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“Don't attempt that, young man, or, by the Lord Harry, we'll fire and stretch your lifeless body at the road-side.”
“What will you have?” asked Jean in English. “ You." “What do you wish with me?"
“ You will wheel about and march to Grand Pre. Have you not heard the proclamation for all to assemble at Grand Pre who live in this district?”
“I heard Monsieur Dupre tell father——”
“ And yet you would run away. Zounds! you are a young rebel, a deserter, and deserve to hang.”
“Please allow me to go to the cottage beyond.” “No.” “For just a moment.” “Not an instant; march !"
As the young Frenchman still hesitated, the soldiers advanced and brought their muskets at a charge to prod him with their bayonets.
It was a very difficult task; but Jean walked back down the path toward his home, hoping that he would not be detained long at Grand Pre. When he came in sight of his home, he found his father and Monsieur Dupre in the road, guarded by a dozen British soldiers, under a mounted officer. One glance at the officer, and Jean felt his heart sink within him. It was Captain Winslow, his bitterest enemy. They were only waiting for Jean to come up, and then the captain said:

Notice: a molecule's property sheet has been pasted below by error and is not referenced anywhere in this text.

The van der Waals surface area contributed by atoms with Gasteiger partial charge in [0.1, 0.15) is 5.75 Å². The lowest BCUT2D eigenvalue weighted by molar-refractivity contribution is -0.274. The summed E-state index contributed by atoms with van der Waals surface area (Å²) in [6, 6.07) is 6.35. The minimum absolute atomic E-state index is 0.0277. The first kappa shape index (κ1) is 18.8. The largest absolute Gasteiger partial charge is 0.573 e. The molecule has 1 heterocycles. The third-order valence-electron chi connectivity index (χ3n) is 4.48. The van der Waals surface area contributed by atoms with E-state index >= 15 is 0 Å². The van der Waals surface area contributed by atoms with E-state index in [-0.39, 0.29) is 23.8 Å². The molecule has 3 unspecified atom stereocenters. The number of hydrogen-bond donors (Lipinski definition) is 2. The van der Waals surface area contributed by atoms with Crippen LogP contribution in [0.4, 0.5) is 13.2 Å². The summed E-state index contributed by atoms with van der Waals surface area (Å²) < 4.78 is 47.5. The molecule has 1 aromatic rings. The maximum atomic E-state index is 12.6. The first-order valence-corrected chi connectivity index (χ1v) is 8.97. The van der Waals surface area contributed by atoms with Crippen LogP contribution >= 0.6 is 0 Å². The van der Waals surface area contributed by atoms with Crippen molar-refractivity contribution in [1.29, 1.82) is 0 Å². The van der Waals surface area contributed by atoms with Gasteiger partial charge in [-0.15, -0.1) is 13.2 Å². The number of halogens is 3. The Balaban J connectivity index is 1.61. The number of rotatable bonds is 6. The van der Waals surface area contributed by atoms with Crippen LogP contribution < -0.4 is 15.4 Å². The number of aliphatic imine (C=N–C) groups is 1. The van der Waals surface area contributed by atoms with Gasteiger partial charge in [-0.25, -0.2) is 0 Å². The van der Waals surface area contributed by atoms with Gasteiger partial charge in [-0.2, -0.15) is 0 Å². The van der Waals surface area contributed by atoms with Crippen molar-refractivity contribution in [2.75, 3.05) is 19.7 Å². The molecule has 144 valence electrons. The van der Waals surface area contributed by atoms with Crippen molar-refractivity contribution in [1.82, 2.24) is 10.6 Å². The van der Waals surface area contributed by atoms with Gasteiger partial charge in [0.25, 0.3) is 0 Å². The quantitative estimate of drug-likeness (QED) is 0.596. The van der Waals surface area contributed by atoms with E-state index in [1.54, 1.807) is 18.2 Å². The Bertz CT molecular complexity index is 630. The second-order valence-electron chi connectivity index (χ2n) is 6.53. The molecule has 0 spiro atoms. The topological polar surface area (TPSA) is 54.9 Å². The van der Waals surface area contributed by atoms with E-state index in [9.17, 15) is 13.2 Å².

“ Take them to Grand Pre at once, and plunge your bayonets into any who refuse."
Without another word, the captain galloped away, and the prisoners were hurried to Grand Pre. As they approached the village, men, women and children could be seen pouring in from every road and path, while the air was filled with bitter wailings. Some of the people were being driven in at the point of the bayonet; but a majority, having heard the governor's proclamation, were hastening in fear and trembling to the village.
Other parties joined the three who were driven to the village, so that before they reached the church, the point designated for the gathering, they numbered a score. Among others who came, were Adrianne and her mother.
“Jean, Jean,” she whispered, creeping close to the side of her lover, “what will they do with us?”
“ Alas, I know not.”
“May have to be postponed, Adrianne; yet we will wed, if it be years from this day.”
“ I will await you, Jean.” No more was said. Men, women and children were hastening toward the church, around which General Winslow had drawn a large body of sol. diers with fixed bayonets, standing in the form of a semicircle.